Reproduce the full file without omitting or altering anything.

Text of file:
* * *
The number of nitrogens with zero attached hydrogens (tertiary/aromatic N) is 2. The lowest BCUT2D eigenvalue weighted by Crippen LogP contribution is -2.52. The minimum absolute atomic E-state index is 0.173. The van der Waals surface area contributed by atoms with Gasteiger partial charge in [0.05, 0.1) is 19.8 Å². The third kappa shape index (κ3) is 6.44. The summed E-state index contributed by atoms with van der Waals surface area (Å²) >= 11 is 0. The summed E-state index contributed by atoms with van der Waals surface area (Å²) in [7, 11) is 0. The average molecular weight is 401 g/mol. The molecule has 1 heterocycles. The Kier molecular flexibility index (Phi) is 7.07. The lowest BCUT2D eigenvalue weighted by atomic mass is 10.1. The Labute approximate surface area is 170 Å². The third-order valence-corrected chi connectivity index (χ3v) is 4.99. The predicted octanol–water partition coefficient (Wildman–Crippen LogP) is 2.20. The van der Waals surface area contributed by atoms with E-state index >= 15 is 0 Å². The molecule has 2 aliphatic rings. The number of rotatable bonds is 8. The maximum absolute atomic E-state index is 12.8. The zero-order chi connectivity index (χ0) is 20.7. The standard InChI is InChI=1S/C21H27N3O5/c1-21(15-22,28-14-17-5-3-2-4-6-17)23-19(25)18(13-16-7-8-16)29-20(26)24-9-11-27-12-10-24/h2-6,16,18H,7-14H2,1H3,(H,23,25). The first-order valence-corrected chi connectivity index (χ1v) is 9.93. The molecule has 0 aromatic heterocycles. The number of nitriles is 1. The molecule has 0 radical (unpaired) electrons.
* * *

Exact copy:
The number of nitrogens with zero attached hydrogens (tertiary/aromatic N) is 2. The lowest BCUT2D eigenvalue weighted by Crippen LogP contribution is -2.52. The minimum absolute atomic E-state index is 0.173. The van der Waals surface area contributed by atoms with Gasteiger partial charge in [0.05, 0.1) is 19.8 Å². The third kappa shape index (κ3) is 6.44. The summed E-state index contributed by atoms with van der Waals surface area (Å²) >= 11 is 0. The summed E-state index contributed by atoms with van der Waals surface area (Å²) in [7, 11) is 0. The average molecular weight is 401 g/mol. The molecule has 1 heterocycles. The Kier molecular flexibility index (Phi) is 7.07. The lowest BCUT2D eigenvalue weighted by atomic mass is 10.1. The Labute approximate surface area is 170 Å². The third-order valence-corrected chi connectivity index (χ3v) is 4.99. The predicted octanol–water partition coefficient (Wildman–Crippen LogP) is 2.20. The van der Waals surface area contributed by atoms with E-state index >= 15 is 0 Å². The molecule has 2 aliphatic rings. The number of rotatable bonds is 8. The maximum absolute atomic E-state index is 12.8. The zero-order chi connectivity index (χ0) is 20.7. The standard InChI is InChI=1S/C21H27N3O5/c1-21(15-22,28-14-17-5-3-2-4-6-17)23-19(25)18(13-16-7-8-16)29-20(26)24-9-11-27-12-10-24/h2-6,16,18H,7-14H2,1H3,(H,23,25). The first-order valence-corrected chi connectivity index (χ1v) is 9.93. The molecule has 0 aromatic heterocycles. The number of nitriles is 1. The molecule has 0 radical (unpaired) electrons.